This essay is adapted from a talk delivered in March at the American Association of University Professors’ centennial conference, held at California State University, East Bay.
In August 2014, Steven Salaita was scheduled to take up a position as a tenured associate professor in the American Indian and Indigenous Studies program at the University of Illinois at Urbana-Champaign. Salaita had resigned his job at Virginia Tech, where he had tenure, and ordered books and submitted syllabuses for his new courses at UIUC. He had every reason to believe his future was secure. Although his appointment was contingent on a final approval by the board of trustees, which would meet two weeks after the school year began, Salaita had been assured that this was merely a formality. It wasn’t: The board refused to ratify his appointment.
The reason was the uproar over his comments on Twitter, where Salaita had condemned—often using fierce invective—Israel’s violence during its 2014 military attack on Gaza. Well-organized supporters of Israel alerted the university to his tweets, accused him of anti-Semitism, and questioned his scholarship as well as his political judgment. Salaita’s scholarship, on colonial settler occupations, has been critical of Israeli policy toward the Palestinians. Protesters deluged the chancellor’s office with e-mails warning that if Salaita were hired, they would withdraw their support of the university. After meeting with the university president and the board of trustees in late July, the chancellor, Phyllis Wise, informed Salaita that she could not recommend him to the board. Wise stated that the impassioned rhetoric of his tweets was a sure sign of his behavior as a teacher; he would be intolerant in the classroom, threatening the comfort, safety, and security of his students. There was no evidence for this inference from tweets to classroom: Salaita’s record at Virginia Tech indicated he was a respected teacher, tolerant of a wide range of ideas. But for Wise, that evidence was beside the point.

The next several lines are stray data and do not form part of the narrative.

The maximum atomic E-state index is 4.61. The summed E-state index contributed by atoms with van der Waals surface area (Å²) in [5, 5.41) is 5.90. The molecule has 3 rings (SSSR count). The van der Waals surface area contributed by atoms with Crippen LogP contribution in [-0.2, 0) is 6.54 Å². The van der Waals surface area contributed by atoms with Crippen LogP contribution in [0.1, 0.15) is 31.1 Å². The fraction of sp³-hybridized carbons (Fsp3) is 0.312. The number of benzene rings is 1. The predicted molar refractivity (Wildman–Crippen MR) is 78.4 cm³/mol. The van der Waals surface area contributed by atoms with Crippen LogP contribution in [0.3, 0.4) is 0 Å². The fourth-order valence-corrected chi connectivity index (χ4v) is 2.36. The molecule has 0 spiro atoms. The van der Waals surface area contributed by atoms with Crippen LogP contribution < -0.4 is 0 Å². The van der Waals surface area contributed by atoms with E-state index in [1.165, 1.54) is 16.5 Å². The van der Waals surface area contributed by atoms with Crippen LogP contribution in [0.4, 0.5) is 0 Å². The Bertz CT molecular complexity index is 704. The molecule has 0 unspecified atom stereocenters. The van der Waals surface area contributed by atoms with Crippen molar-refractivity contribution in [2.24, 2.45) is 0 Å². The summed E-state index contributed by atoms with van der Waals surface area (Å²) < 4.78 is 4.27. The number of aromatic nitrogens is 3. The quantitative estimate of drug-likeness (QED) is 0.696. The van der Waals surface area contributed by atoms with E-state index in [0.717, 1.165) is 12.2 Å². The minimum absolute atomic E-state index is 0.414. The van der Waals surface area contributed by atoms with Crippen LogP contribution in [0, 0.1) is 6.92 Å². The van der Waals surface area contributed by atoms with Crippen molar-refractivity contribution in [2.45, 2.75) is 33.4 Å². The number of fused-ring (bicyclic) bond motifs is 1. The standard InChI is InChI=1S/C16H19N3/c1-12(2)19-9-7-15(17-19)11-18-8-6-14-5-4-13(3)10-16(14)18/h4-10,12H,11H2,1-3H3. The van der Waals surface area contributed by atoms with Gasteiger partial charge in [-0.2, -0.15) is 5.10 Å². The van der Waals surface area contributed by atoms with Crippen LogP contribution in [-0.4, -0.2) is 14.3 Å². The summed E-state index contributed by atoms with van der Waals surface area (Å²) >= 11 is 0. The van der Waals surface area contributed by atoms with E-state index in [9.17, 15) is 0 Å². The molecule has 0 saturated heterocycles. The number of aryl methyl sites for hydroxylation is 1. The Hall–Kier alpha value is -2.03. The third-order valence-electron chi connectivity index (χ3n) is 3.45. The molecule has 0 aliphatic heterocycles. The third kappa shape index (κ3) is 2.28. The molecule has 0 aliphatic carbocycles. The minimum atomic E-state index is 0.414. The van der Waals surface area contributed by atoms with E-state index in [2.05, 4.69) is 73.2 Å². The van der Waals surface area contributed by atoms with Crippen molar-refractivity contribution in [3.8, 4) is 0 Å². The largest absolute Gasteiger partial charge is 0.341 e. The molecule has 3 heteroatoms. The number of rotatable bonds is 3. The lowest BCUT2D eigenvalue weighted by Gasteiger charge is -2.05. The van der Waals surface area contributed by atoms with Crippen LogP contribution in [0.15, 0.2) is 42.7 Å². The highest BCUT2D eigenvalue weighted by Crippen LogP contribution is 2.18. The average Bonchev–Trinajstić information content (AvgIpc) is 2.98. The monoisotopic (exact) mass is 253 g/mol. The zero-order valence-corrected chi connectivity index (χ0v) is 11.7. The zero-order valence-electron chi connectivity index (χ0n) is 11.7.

In her letter, the chancellor drew attention to civility, emphasizing it as a requirement for the exercise of academic freedom: “What we cannot and will not tolerate at the University of Illinois are personal and disrespectful words or actions that demean and abuse either viewpoints themselves or those who express them.” In Wise’s thinking, “viewpoints” have protected status. If that’s the case, will anyone who demeans Nazism, terrorism, racism, sexism, homophobia, or creationism be subject to punishment on her campus? Or are certain selective instances of “disrespect”—in this case, for the current Israeli government—the real issue here?